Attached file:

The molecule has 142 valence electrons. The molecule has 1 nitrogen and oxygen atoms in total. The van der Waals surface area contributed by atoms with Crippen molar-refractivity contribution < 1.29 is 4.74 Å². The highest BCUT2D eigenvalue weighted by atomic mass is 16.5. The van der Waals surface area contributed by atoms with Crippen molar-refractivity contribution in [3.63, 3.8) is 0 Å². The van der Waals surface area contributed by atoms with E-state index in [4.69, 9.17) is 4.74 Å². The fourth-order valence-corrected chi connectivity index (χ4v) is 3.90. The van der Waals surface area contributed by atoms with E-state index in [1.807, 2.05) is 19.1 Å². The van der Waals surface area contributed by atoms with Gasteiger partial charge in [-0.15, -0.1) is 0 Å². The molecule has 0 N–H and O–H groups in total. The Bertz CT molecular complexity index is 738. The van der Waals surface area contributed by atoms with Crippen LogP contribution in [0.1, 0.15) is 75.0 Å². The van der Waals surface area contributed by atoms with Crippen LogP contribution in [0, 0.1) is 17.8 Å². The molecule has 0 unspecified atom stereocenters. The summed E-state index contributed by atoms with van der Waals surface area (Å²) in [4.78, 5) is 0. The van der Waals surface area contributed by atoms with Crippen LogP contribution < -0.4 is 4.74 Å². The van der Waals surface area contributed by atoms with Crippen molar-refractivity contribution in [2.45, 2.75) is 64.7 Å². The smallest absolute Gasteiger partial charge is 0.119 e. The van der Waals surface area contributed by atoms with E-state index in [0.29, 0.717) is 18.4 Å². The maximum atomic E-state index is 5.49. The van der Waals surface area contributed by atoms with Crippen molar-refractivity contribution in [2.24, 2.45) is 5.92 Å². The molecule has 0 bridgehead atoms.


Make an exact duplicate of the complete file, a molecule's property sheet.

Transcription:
The molecule has 142 valence electrons. The molecule has 1 nitrogen and oxygen atoms in total. The van der Waals surface area contributed by atoms with Crippen molar-refractivity contribution < 1.29 is 4.74 Å². The highest BCUT2D eigenvalue weighted by atomic mass is 16.5. The van der Waals surface area contributed by atoms with Crippen molar-refractivity contribution in [3.63, 3.8) is 0 Å². The van der Waals surface area contributed by atoms with E-state index in [4.69, 9.17) is 4.74 Å². The fourth-order valence-corrected chi connectivity index (χ4v) is 3.90. The van der Waals surface area contributed by atoms with E-state index in [1.807, 2.05) is 19.1 Å². The van der Waals surface area contributed by atoms with Gasteiger partial charge in [-0.15, -0.1) is 0 Å². The molecule has 0 N–H and O–H groups in total. The Bertz CT molecular complexity index is 738. The van der Waals surface area contributed by atoms with Crippen LogP contribution in [0.1, 0.15) is 75.0 Å². The van der Waals surface area contributed by atoms with Crippen LogP contribution in [0, 0.1) is 17.8 Å². The molecule has 0 unspecified atom stereocenters. The summed E-state index contributed by atoms with van der Waals surface area (Å²) in [4.78, 5) is 0. The van der Waals surface area contributed by atoms with Crippen LogP contribution < -0.4 is 4.74 Å². The van der Waals surface area contributed by atoms with Crippen molar-refractivity contribution in [2.45, 2.75) is 64.7 Å². The smallest absolute Gasteiger partial charge is 0.119 e. The van der Waals surface area contributed by atoms with E-state index in [0.29, 0.717) is 18.4 Å². The maximum atomic E-state index is 5.49. The van der Waals surface area contributed by atoms with Crippen molar-refractivity contribution in [2.24, 2.45) is 5.92 Å². The molecule has 0 bridgehead atoms.